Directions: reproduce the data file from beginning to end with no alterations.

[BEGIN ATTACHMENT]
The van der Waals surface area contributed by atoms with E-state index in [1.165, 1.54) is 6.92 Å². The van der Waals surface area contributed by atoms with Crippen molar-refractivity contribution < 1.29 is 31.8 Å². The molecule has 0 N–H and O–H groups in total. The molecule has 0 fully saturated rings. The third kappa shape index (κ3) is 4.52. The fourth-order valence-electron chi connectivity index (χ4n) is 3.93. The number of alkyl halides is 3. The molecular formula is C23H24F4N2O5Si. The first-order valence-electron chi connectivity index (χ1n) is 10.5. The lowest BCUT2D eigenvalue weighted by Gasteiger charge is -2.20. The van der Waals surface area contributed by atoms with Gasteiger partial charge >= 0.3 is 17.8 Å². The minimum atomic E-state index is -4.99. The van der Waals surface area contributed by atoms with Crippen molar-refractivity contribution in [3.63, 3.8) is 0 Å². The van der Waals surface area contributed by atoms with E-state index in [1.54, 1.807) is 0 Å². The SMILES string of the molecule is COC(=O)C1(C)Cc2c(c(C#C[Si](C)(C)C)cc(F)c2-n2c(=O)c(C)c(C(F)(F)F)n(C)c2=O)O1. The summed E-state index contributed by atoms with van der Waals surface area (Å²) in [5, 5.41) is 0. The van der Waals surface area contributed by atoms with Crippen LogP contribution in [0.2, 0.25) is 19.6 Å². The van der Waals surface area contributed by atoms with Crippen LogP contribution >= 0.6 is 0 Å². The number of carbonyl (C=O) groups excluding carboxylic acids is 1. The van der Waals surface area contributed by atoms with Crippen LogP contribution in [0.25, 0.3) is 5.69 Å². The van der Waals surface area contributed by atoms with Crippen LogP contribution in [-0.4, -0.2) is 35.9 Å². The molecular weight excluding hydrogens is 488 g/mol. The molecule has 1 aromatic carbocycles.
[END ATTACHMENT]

The van der Waals surface area contributed by atoms with E-state index in [1.165, 1.54) is 6.92 Å². The van der Waals surface area contributed by atoms with Crippen molar-refractivity contribution < 1.29 is 31.8 Å². The molecule has 0 N–H and O–H groups in total. The molecule has 0 fully saturated rings. The third kappa shape index (κ3) is 4.52. The fourth-order valence-electron chi connectivity index (χ4n) is 3.93. The number of alkyl halides is 3. The molecular formula is C23H24F4N2O5Si. The first-order valence-electron chi connectivity index (χ1n) is 10.5. The lowest BCUT2D eigenvalue weighted by Gasteiger charge is -2.20. The van der Waals surface area contributed by atoms with Gasteiger partial charge >= 0.3 is 17.8 Å². The minimum atomic E-state index is -4.99. The van der Waals surface area contributed by atoms with Crippen molar-refractivity contribution in [3.63, 3.8) is 0 Å². The van der Waals surface area contributed by atoms with E-state index in [1.54, 1.807) is 0 Å². The SMILES string of the molecule is COC(=O)C1(C)Cc2c(c(C#C[Si](C)(C)C)cc(F)c2-n2c(=O)c(C)c(C(F)(F)F)n(C)c2=O)O1. The summed E-state index contributed by atoms with van der Waals surface area (Å²) in [5, 5.41) is 0. The van der Waals surface area contributed by atoms with Crippen LogP contribution in [0.2, 0.25) is 19.6 Å². The van der Waals surface area contributed by atoms with Crippen LogP contribution >= 0.6 is 0 Å². The number of carbonyl (C=O) groups excluding carboxylic acids is 1. The van der Waals surface area contributed by atoms with Crippen LogP contribution in [0.25, 0.3) is 5.69 Å². The van der Waals surface area contributed by atoms with Crippen LogP contribution in [-0.4, -0.2) is 35.9 Å². The molecular weight excluding hydrogens is 488 g/mol. The molecule has 1 aromatic carbocycles.